Is pure class A ss the equal to tubes?

If someone listens at low levels which would be the best? The reason I'm asking is that I'm undecided on a tube or solid state amp. I'll be using either one with a VTL preamp. Thanks for any input.
Some people may say it is, but it really relates to the particular gear in question. A great SS Class A amp may sound better than a less-than-great tube amp. Or vice-versa.
You don't state which speakers you have, which can make a very big difference in which might be a better selection.

In my opinion, with all things being as equal as possible, I'd prefer a good SET tube amp over anything, with the right speakers.
Everyone likes something different. Some people will not like the sound of SS nomatter how good it is, while others will not like tubes.

An apple will never be equal to an orange, and a man will never be equal to a woman. They are two different things, but both can still be wonderful. BUT never equal!
No, a pure class A ss amp is better than tubes (generally speaking). It will have deeper, tighter bass and more extended treble. And these differences are more apparent at low volume levels because of the way the human hearing mechanism works... Since you already have a good tube preamp, I'd go ss on the amp. Just my opinion, based on my own experience; YMMV.
this discussion will go on forever. the only ss amp i have heard that i could live with is gryphon. it is better than many tube amps . the best ss i have heard to date. i still am a tube man. if you blast your music tubes genrally are not the choice. if you like realistic sound vocals textures to the music. tubes win almost every time.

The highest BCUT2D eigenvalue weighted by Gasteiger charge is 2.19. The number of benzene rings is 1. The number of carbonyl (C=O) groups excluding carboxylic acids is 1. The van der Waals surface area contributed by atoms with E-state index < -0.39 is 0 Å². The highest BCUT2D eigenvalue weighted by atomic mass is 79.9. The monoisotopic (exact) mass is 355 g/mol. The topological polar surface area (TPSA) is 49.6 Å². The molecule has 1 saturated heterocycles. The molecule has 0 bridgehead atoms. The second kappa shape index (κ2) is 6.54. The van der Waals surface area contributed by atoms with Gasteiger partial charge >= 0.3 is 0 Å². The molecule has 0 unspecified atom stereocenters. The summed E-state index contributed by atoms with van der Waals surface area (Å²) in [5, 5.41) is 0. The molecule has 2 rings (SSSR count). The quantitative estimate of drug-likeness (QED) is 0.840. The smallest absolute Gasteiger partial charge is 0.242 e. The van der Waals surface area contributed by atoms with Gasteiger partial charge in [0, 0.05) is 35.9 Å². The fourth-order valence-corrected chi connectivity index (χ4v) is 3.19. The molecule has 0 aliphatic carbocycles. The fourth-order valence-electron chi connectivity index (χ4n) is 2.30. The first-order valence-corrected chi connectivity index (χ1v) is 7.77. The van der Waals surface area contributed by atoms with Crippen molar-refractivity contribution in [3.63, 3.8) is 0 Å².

Definitely not, I have bought pure class A SS, I did not have courage to buy tube amp and it was big mistake.
Now i will have to buy tube pre to make sound more listenable.
It is not even close to what I have hear can do good tube amp.
I will go with Nrchy. The more I interact with other audiophiles the more amazed I am that it is a matter of taste. I though I would never go back to tubes but, you guessed it, I got about 35 of them heating up my listening room and they're class AB.

And they sound wonderful at low volumes.

Truth is, my previous SS class AB didn't sound too bad at low volumes either. Or loud.

Theoretically, class A amps should have an advantage since there is no transition from push to pull near zero voltage as there is in a class B amp. This transition can be a source of distortion. But, for the high end amps which are usually at least Class AB, the transition is moved up to higher sound levels (i.e. it is not at zero amplitude) and the amount of distortion due to the transition is greatly reduced.

Maybe some people are more sensitive. On my amp, which runs class AB, the amount of bias is adjustable. If it is biased higher, it provides class A operation to higher amplitudes and becomes more linear. So if you are sensitive to this just change the bias with some reduction of power tube lifetime.
Pass Labs Alephs do me fine.
Listen for yourself and then make up your mind. This method prevents most cognitive dissonance.